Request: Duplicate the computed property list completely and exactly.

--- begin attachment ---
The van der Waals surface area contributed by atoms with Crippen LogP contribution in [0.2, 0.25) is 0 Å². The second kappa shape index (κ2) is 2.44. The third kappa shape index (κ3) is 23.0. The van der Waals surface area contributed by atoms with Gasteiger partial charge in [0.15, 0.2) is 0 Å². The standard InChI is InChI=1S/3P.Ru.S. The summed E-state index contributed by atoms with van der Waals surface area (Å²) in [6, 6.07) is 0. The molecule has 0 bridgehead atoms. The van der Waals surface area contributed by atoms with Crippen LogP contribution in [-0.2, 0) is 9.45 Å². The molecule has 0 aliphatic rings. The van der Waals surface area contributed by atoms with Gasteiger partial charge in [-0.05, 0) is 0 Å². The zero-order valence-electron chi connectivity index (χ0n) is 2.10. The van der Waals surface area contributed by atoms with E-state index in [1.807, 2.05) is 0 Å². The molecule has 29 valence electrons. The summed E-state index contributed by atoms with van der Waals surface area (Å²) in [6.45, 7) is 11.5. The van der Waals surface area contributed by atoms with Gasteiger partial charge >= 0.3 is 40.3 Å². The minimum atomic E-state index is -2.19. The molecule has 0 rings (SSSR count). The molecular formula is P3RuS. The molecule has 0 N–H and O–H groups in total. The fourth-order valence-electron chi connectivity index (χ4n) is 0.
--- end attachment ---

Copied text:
The van der Waals surface area contributed by atoms with Crippen LogP contribution in [0.2, 0.25) is 0 Å². The second kappa shape index (κ2) is 2.44. The third kappa shape index (κ3) is 23.0. The van der Waals surface area contributed by atoms with Gasteiger partial charge in [0.15, 0.2) is 0 Å². The standard InChI is InChI=1S/3P.Ru.S. The summed E-state index contributed by atoms with van der Waals surface area (Å²) in [6, 6.07) is 0. The molecule has 0 bridgehead atoms. The van der Waals surface area contributed by atoms with Crippen LogP contribution in [-0.2, 0) is 9.45 Å². The molecule has 0 aliphatic rings. The van der Waals surface area contributed by atoms with Gasteiger partial charge in [-0.05, 0) is 0 Å². The zero-order valence-electron chi connectivity index (χ0n) is 2.10. The van der Waals surface area contributed by atoms with E-state index in [1.807, 2.05) is 0 Å². The molecule has 29 valence electrons. The summed E-state index contributed by atoms with van der Waals surface area (Å²) in [6.45, 7) is 11.5. The van der Waals surface area contributed by atoms with Gasteiger partial charge >= 0.3 is 40.3 Å². The minimum atomic E-state index is -2.19. The molecule has 0 rings (SSSR count). The molecular formula is P3RuS. The molecule has 0 N–H and O–H groups in total. The fourth-order valence-electron chi connectivity index (χ4n) is 0.